Southern Maryland Best Buys


Finding new homes for the china. Be Greek and pitch it at the wall.

It costs to move your treasures. This is a great group of ideas on how to part with your china.i routinely host a Frea Flea usually once or twice a year. I invite friends and family through to pick out items they like in my closets that I no longer use. No packing, hauling or lifting.

China, as in dishes.  So many people are saving their china "for good".  I know I am and that, frankly, my day to day dishes are pretty wonderful and Ihave not used the china for several years.  It won't go in the dishwasher.  It is too 'delicate'.  While the pattern is very simple and elegant it is too formal for my style of entertaining.  I cannot imagine wanting to use it on a regular basis and yet, I pay to have it professionally packed and insured with every move.  I don't think I will do that again but what can I do with the china.  I know no one wanted to use my mother's Spode Indian Tree China (see photo).  It is probably in a box in someone's basement.  

I did a little research to find out what options are available to find a good new home for china.  

  1. Seek out an antique dealer.  If you have done some research on line, you may find out that the pattern is discontinued and that the china that you have from your mom that came from your great grandmother, is valuable.  If nothing else, an antique dealer may be able to direct you to someone local who handles china.  
  2. See if the local auction dealer will sell your china at an auction.  NOTE:  By going with someone or someplace local, you are saving the problems of packing and shipping.
  3. Drop in at a Consignment Store.  Maybe you don't have antiques but the consignment store may agree to carry your items for a set period of time.  Be aware that most consignment stores drop the asking prices weekly.
  4. Sadly, the only cheap and local market may be a garage sale.  If you are going this route, make sure that you include the china pattern in your advertising.  I have done a couple of garage sales and, to me, the hassle is significant and buyers want everything for free so be ready to negotiate.  
  5. Discontinured china stores.  I found the site for replacement china at  In fact, the photo of my mom's china is from the site (Thank you).  Be ready to have to go on-line to find a shop if there is not one in your area.
  6. E-Selling.    You might be adventurous and try to sell on e-bay, Craigs list or kijiji.  There are companies that will do the selling on e-bay for you including the packing and shipping. One tip is to break down the lot into pieces.   Sometimes asking hundreds of dollars is not as appealing as the price of a setting or plate or cup.  You risk having pieces left over but you may make some money.  The best buyers are going to be those who can drive to your home and haul the china away.  It weighs a ton!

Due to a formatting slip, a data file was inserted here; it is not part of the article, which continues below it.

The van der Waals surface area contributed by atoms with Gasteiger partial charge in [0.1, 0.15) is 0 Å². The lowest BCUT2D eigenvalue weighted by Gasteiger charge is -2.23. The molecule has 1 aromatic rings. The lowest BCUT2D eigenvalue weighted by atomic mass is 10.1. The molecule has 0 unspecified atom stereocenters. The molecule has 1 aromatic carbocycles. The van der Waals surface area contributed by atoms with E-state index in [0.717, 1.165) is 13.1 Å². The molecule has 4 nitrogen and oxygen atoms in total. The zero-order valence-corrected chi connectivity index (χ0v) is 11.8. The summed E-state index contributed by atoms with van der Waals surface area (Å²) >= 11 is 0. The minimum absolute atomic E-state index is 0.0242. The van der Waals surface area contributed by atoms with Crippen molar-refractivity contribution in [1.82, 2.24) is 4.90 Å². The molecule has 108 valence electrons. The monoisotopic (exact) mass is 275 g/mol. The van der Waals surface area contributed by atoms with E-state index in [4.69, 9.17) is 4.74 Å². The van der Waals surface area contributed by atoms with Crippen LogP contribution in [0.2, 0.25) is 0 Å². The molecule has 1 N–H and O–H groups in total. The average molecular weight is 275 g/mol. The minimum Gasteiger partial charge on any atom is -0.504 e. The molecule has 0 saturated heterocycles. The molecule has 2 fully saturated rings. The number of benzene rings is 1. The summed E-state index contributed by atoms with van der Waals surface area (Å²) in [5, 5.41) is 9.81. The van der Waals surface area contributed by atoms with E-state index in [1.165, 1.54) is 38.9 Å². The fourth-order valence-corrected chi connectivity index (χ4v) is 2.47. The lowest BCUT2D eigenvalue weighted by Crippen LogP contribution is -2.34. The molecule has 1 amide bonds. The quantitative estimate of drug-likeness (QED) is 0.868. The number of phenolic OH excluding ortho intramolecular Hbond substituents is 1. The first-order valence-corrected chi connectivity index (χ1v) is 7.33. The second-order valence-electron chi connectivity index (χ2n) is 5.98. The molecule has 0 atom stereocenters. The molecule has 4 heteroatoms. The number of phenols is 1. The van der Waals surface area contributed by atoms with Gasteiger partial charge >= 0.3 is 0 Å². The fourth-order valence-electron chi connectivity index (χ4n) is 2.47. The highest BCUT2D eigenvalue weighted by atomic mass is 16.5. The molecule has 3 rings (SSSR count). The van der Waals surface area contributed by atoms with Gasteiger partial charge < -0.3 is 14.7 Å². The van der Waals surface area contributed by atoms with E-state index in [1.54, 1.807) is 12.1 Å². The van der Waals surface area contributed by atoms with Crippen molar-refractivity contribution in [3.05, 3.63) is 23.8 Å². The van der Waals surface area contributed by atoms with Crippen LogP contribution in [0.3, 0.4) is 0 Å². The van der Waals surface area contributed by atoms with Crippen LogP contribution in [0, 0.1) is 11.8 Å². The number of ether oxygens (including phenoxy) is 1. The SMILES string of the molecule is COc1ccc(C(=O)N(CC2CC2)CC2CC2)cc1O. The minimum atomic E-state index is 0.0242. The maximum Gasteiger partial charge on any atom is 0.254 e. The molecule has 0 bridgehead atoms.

7. Give it away.  You may find that no one wants to buy your china or that you are not prepared for the work and hassle of trying to sell your china.  In that case, start a list of where you would like your china to go and ask if the person or place will take your china (before you pack it up and take it there).   Start with family and then move on to friends. Lately, when my friends have wanted some of my things, I have asked them to make a donation to one of my favourite charities in lieu of giving me money.  It makes them (and me) feel good.  If no one you know wants the china then look at listing it on the free areas of Craigs List, Free Cycle or Kijiji.  You may want to load it in the car and take it to the Salvation Army, the church (for the church bizarre or for the church's use) or St. Vincent De Paul.    Finally, is all of that is way too much effort, take it to the end of the driveway and put a FREE sign on the box.  It will be gone before you get back to your front door.  At least, in my neighbourhood, that is the fastest and cheapest way to give things away that are still useful.
  8. Be Greek.  Finally, when all else fails, make a Greek meal, invite some friends and at the end, throw the dishes at the brick wall.  

While this post is all about china, the options for some of your other things are almost the same.  Most people do not have a problem letting go of their stuff if they know it is going to 'a good home' or they were compensated for the things.  


Valerie Zinger 

Ottawa, Canada      613-859-7759



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Comment balloon 2 commentsCheryl Ritchie • April 29 2013 08:22PM


This is a great selection for a re-blog.  Many of us have stacks of china that has not been used in years.

Posted by Roy Kelley (Realty Group Referrals) almost 7 years ago

Cheryl,  I am amazed at all the "stuff" people hold onto.  The china I inherited from my mother was donated to the Good Will. The china hutch and other items were given to a friend.  I have turned into a minimalist.  Stuff simply does not mean much to me anymore. 

Posted by Kathleen Daniels, San Jose Homes for Sale-Probate & Trust Specialist (KD Realty - 408.972.1822) almost 7 years ago